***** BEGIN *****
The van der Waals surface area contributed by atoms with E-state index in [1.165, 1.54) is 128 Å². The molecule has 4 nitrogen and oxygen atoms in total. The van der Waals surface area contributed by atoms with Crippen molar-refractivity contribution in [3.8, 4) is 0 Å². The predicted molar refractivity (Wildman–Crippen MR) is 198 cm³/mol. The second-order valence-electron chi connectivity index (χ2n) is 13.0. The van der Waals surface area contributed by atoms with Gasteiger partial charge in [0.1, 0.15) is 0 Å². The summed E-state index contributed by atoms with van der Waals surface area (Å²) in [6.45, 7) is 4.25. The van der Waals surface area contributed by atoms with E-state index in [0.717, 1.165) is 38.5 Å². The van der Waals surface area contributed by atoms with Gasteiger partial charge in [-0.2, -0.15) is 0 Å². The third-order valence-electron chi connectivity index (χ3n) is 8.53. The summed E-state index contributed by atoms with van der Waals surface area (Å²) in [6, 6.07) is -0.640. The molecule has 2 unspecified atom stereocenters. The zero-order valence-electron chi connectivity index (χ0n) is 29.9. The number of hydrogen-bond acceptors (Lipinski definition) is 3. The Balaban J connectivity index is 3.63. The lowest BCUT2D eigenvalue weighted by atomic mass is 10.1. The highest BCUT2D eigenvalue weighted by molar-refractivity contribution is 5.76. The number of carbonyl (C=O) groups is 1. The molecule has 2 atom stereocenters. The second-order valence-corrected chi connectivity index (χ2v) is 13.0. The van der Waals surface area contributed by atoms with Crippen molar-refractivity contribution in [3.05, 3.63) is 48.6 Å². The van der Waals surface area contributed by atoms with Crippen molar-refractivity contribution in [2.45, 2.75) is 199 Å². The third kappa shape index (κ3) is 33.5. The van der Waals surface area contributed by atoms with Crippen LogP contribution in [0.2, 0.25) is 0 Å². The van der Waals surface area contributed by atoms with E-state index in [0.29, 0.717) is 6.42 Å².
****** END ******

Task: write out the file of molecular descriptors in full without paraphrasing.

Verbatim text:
The van der Waals surface area contributed by atoms with E-state index in [1.165, 1.54) is 128 Å². The molecule has 4 nitrogen and oxygen atoms in total. The van der Waals surface area contributed by atoms with Crippen molar-refractivity contribution in [3.8, 4) is 0 Å². The predicted molar refractivity (Wildman–Crippen MR) is 198 cm³/mol. The second-order valence-electron chi connectivity index (χ2n) is 13.0. The van der Waals surface area contributed by atoms with Gasteiger partial charge in [0.1, 0.15) is 0 Å². The summed E-state index contributed by atoms with van der Waals surface area (Å²) in [6.45, 7) is 4.25. The van der Waals surface area contributed by atoms with E-state index in [0.717, 1.165) is 38.5 Å². The van der Waals surface area contributed by atoms with Gasteiger partial charge in [-0.2, -0.15) is 0 Å². The third-order valence-electron chi connectivity index (χ3n) is 8.53. The summed E-state index contributed by atoms with van der Waals surface area (Å²) in [6, 6.07) is -0.640. The molecule has 2 unspecified atom stereocenters. The zero-order valence-electron chi connectivity index (χ0n) is 29.9. The number of hydrogen-bond acceptors (Lipinski definition) is 3. The Balaban J connectivity index is 3.63. The lowest BCUT2D eigenvalue weighted by atomic mass is 10.1. The highest BCUT2D eigenvalue weighted by molar-refractivity contribution is 5.76. The number of carbonyl (C=O) groups is 1. The molecule has 2 atom stereocenters. The second-order valence-corrected chi connectivity index (χ2v) is 13.0. The van der Waals surface area contributed by atoms with Crippen molar-refractivity contribution in [3.05, 3.63) is 48.6 Å². The van der Waals surface area contributed by atoms with Crippen molar-refractivity contribution in [2.45, 2.75) is 199 Å². The third kappa shape index (κ3) is 33.5. The van der Waals surface area contributed by atoms with Crippen LogP contribution in [0.2, 0.25) is 0 Å². The van der Waals surface area contributed by atoms with E-state index in [0.29, 0.717) is 6.42 Å².